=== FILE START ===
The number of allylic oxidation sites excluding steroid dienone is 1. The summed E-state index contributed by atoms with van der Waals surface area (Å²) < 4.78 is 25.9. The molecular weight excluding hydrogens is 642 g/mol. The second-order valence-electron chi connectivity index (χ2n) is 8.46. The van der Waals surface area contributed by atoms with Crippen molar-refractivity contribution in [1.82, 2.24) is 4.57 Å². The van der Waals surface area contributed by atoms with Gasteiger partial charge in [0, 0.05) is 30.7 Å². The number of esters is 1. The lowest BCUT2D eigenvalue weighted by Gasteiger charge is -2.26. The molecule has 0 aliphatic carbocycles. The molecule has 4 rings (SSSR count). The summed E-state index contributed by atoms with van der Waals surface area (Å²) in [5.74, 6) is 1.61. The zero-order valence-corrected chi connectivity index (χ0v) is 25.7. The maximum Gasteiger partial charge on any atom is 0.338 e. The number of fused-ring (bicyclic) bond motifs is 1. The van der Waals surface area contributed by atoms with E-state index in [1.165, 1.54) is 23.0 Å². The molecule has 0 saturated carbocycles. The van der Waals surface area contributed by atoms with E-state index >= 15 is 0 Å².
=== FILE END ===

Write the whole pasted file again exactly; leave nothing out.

The number of allylic oxidation sites excluding steroid dienone is 1. The summed E-state index contributed by atoms with van der Waals surface area (Å²) < 4.78 is 25.9. The molecular weight excluding hydrogens is 642 g/mol. The second-order valence-electron chi connectivity index (χ2n) is 8.46. The van der Waals surface area contributed by atoms with Crippen molar-refractivity contribution in [1.82, 2.24) is 4.57 Å². The van der Waals surface area contributed by atoms with Gasteiger partial charge in [0, 0.05) is 30.7 Å². The number of esters is 1. The lowest BCUT2D eigenvalue weighted by Gasteiger charge is -2.26. The molecule has 0 aliphatic carbocycles. The molecule has 4 rings (SSSR count). The summed E-state index contributed by atoms with van der Waals surface area (Å²) in [5.74, 6) is 1.61. The zero-order valence-corrected chi connectivity index (χ0v) is 25.7. The maximum Gasteiger partial charge on any atom is 0.338 e. The number of fused-ring (bicyclic) bond motifs is 1. The van der Waals surface area contributed by atoms with E-state index in [1.165, 1.54) is 23.0 Å². The molecule has 0 saturated carbocycles. The van der Waals surface area contributed by atoms with E-state index >= 15 is 0 Å².